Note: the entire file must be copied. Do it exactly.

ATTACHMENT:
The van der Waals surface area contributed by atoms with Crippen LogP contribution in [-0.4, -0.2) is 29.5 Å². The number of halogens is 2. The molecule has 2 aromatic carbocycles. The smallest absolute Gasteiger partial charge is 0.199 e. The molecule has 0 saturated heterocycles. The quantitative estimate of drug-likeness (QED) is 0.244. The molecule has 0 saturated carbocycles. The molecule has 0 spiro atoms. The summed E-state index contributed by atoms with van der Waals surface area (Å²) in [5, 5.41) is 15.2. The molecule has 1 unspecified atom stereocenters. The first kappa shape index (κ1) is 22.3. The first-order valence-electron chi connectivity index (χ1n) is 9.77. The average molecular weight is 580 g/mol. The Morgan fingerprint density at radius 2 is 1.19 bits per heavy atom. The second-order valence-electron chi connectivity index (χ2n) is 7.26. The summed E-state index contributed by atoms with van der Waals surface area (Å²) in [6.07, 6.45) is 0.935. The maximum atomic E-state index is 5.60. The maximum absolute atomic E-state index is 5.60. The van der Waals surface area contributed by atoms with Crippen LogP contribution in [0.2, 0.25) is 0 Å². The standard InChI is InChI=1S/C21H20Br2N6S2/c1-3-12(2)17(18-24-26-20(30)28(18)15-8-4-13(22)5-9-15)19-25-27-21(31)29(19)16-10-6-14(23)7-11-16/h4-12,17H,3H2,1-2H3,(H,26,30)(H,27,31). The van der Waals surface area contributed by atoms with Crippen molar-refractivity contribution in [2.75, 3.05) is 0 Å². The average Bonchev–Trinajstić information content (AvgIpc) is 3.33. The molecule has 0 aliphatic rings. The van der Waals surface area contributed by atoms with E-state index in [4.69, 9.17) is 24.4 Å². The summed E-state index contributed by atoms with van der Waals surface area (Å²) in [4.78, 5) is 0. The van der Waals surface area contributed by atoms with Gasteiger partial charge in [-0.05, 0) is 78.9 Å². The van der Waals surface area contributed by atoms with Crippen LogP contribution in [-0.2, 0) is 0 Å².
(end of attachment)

The van der Waals surface area contributed by atoms with Crippen LogP contribution in [-0.4, -0.2) is 29.5 Å². The number of halogens is 2. The molecule has 2 aromatic carbocycles. The smallest absolute Gasteiger partial charge is 0.199 e. The molecule has 0 saturated heterocycles. The quantitative estimate of drug-likeness (QED) is 0.244. The molecule has 0 saturated carbocycles. The molecule has 0 spiro atoms. The summed E-state index contributed by atoms with van der Waals surface area (Å²) in [5, 5.41) is 15.2. The molecule has 1 unspecified atom stereocenters. The first kappa shape index (κ1) is 22.3. The first-order valence-electron chi connectivity index (χ1n) is 9.77. The average molecular weight is 580 g/mol. The Morgan fingerprint density at radius 2 is 1.19 bits per heavy atom. The second-order valence-electron chi connectivity index (χ2n) is 7.26. The summed E-state index contributed by atoms with van der Waals surface area (Å²) in [6.07, 6.45) is 0.935. The maximum atomic E-state index is 5.60. The maximum absolute atomic E-state index is 5.60. The van der Waals surface area contributed by atoms with Crippen LogP contribution in [0.2, 0.25) is 0 Å². The standard InChI is InChI=1S/C21H20Br2N6S2/c1-3-12(2)17(18-24-26-20(30)28(18)15-8-4-13(22)5-9-15)19-25-27-21(31)29(19)16-10-6-14(23)7-11-16/h4-12,17H,3H2,1-2H3,(H,26,30)(H,27,31). The van der Waals surface area contributed by atoms with Crippen molar-refractivity contribution in [2.75, 3.05) is 0 Å². The average Bonchev–Trinajstić information content (AvgIpc) is 3.33. The molecule has 0 aliphatic rings. The van der Waals surface area contributed by atoms with E-state index in [4.69, 9.17) is 24.4 Å². The summed E-state index contributed by atoms with van der Waals surface area (Å²) in [4.78, 5) is 0. The van der Waals surface area contributed by atoms with Gasteiger partial charge in [-0.05, 0) is 78.9 Å². The van der Waals surface area contributed by atoms with Crippen LogP contribution in [-0.2, 0) is 0 Å².